The SPVC was centrifuged to eliminate liquid, washed in water at 50 C., and dried. The product was SPVC,
Duration of chlorination in minutes 20 40 60 80 100 120 140 Percent chlorination:
Without swelling 60 62.2 63. 7 64. 7 65. 5 66 66. 4 With swelling 61.3 63.7 65.2 66.2 67 61.6 68.4
The favorable effect of the swelling is evident.
EXAMPLE 2 A 40 1. stainless steel autoclave equipped with a verti cal blade agitator received 5 kg. of PVC of K value 127, and molecular mass 715,000, which had been made by polymerization at 12 C. The air of the autoclave was three times voided by vacuum and returned to atmospheric pressure with nitrogen. It was heated to 50 C. and 960 g./hr. of chloroform vapor at 140 C. was flowed through with agitation at 300 r.p.m. After the hour the temperature was reduced to 20 C. and agitation ended. The polymer was swollen and had absorbed 780 g. of chloroform.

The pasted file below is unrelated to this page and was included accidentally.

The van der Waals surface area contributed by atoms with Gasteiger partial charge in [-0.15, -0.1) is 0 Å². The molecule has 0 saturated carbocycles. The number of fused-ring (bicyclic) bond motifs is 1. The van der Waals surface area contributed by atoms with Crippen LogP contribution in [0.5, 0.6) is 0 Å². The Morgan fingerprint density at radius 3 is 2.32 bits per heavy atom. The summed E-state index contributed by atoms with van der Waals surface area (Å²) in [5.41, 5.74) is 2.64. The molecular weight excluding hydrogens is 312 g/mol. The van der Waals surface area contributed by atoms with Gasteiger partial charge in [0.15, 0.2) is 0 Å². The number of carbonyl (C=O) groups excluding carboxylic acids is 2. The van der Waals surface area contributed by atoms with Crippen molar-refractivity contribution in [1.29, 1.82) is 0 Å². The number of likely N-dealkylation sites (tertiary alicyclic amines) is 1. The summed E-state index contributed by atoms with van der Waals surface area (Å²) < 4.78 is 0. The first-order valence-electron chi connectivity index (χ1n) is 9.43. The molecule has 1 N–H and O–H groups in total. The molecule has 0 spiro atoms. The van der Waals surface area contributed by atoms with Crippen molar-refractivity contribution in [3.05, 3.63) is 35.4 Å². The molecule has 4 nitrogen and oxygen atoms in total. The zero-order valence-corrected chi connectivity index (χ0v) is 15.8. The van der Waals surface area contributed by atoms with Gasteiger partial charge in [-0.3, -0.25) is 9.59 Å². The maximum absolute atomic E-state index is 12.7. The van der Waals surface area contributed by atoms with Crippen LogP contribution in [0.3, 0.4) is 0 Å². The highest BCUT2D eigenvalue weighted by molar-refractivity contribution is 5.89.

The swollen PVC was chlorinated as in Example 1 and after 100 minutes of reaction the chlorine content reached After 135 minutes it was 68%. When the same process was carried out on the same material without swelling it the times required to reach the same chlorine content were 230 minutes and 720 minutes. The saving in time, the increased use of equipment, and the saving in investment for equipment are advantages of major degree. The invention is 2.5 to 5 times more efficient than the prior art.
EXAMPLE 3 As described in Example 1 several test pieces of different degrees of superchlorination were made. After evacuation of the suspension the superchlorinated polymers were filtered, washed to neutrality, and again filtered. The moist powders contained 6 kg. of SPVC and 10 kg. of water. They were soaked in 30 l. of a .18% solution of CaO by weight with 30 minutes of agitation at room temperature, drained and dried in an oven at 50 C., yielding SPVC of about 1% lime as a stabilizer.